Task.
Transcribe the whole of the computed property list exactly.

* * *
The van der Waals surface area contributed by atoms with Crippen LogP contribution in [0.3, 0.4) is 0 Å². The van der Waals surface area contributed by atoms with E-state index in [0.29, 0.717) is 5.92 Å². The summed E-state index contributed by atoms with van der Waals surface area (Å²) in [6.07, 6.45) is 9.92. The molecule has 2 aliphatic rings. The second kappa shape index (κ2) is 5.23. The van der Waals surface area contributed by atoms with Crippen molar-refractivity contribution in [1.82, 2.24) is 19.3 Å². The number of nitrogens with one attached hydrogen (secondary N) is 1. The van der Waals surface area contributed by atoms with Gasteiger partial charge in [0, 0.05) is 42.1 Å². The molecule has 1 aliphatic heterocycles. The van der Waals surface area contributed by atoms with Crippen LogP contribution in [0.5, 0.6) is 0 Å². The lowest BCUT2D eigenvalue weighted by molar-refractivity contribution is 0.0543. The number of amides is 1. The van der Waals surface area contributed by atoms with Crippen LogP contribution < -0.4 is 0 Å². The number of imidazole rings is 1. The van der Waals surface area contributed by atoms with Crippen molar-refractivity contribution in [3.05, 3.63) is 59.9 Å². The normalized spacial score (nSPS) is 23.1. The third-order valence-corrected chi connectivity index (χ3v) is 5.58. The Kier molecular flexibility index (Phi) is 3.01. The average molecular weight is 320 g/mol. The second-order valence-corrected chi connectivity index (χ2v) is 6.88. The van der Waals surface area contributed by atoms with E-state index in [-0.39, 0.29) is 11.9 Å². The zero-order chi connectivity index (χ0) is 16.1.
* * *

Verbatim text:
The van der Waals surface area contributed by atoms with Crippen LogP contribution in [0.3, 0.4) is 0 Å². The van der Waals surface area contributed by atoms with E-state index in [0.29, 0.717) is 5.92 Å². The summed E-state index contributed by atoms with van der Waals surface area (Å²) in [6.07, 6.45) is 9.92. The molecule has 2 aliphatic rings. The second kappa shape index (κ2) is 5.23. The van der Waals surface area contributed by atoms with Crippen molar-refractivity contribution in [1.82, 2.24) is 19.3 Å². The number of nitrogens with one attached hydrogen (secondary N) is 1. The van der Waals surface area contributed by atoms with Gasteiger partial charge in [0, 0.05) is 42.1 Å². The molecule has 1 aliphatic heterocycles. The van der Waals surface area contributed by atoms with Crippen LogP contribution in [0.5, 0.6) is 0 Å². The lowest BCUT2D eigenvalue weighted by molar-refractivity contribution is 0.0543. The number of amides is 1. The van der Waals surface area contributed by atoms with Crippen LogP contribution < -0.4 is 0 Å². The number of imidazole rings is 1. The van der Waals surface area contributed by atoms with Crippen molar-refractivity contribution in [3.05, 3.63) is 59.9 Å². The normalized spacial score (nSPS) is 23.1. The third-order valence-corrected chi connectivity index (χ3v) is 5.58. The Kier molecular flexibility index (Phi) is 3.01. The average molecular weight is 320 g/mol. The second-order valence-corrected chi connectivity index (χ2v) is 6.88. The van der Waals surface area contributed by atoms with E-state index in [-0.39, 0.29) is 11.9 Å². The zero-order chi connectivity index (χ0) is 16.1.